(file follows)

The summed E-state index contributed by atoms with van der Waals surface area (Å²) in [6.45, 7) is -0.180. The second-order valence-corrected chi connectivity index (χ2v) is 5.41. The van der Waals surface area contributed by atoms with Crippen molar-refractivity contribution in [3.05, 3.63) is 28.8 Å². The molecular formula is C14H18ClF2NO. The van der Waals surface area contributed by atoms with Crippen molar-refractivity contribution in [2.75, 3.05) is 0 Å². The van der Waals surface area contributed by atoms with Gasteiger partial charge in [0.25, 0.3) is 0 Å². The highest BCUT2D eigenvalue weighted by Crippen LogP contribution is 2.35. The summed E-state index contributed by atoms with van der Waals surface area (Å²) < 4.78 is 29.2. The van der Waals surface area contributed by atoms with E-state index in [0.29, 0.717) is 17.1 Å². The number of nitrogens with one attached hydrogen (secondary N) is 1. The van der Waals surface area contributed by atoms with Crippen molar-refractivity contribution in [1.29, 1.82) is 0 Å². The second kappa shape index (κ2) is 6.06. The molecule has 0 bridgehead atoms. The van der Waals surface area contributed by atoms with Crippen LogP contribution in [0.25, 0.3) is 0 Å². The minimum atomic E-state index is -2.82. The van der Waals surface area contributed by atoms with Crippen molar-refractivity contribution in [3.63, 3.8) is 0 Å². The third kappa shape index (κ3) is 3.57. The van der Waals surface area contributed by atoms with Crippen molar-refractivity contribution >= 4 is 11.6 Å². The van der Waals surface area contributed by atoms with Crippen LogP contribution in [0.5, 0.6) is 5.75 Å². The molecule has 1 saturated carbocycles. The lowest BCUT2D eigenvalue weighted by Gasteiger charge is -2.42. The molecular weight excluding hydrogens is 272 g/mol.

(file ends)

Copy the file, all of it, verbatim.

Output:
The summed E-state index contributed by atoms with van der Waals surface area (Å²) in [6.45, 7) is -0.180. The second-order valence-corrected chi connectivity index (χ2v) is 5.41. The van der Waals surface area contributed by atoms with Crippen molar-refractivity contribution in [3.05, 3.63) is 28.8 Å². The molecular formula is C14H18ClF2NO. The van der Waals surface area contributed by atoms with Crippen molar-refractivity contribution in [2.75, 3.05) is 0 Å². The van der Waals surface area contributed by atoms with Gasteiger partial charge in [0.25, 0.3) is 0 Å². The highest BCUT2D eigenvalue weighted by Crippen LogP contribution is 2.35. The summed E-state index contributed by atoms with van der Waals surface area (Å²) < 4.78 is 29.2. The van der Waals surface area contributed by atoms with E-state index in [0.29, 0.717) is 17.1 Å². The number of nitrogens with one attached hydrogen (secondary N) is 1. The van der Waals surface area contributed by atoms with Crippen molar-refractivity contribution in [1.29, 1.82) is 0 Å². The second kappa shape index (κ2) is 6.06. The molecule has 0 bridgehead atoms. The van der Waals surface area contributed by atoms with Crippen LogP contribution in [0.25, 0.3) is 0 Å². The minimum atomic E-state index is -2.82. The van der Waals surface area contributed by atoms with Crippen molar-refractivity contribution in [3.63, 3.8) is 0 Å². The third kappa shape index (κ3) is 3.57. The van der Waals surface area contributed by atoms with Crippen molar-refractivity contribution >= 4 is 11.6 Å². The van der Waals surface area contributed by atoms with Crippen LogP contribution in [0.5, 0.6) is 5.75 Å². The molecule has 1 saturated carbocycles. The lowest BCUT2D eigenvalue weighted by Gasteiger charge is -2.42. The molecular weight excluding hydrogens is 272 g/mol.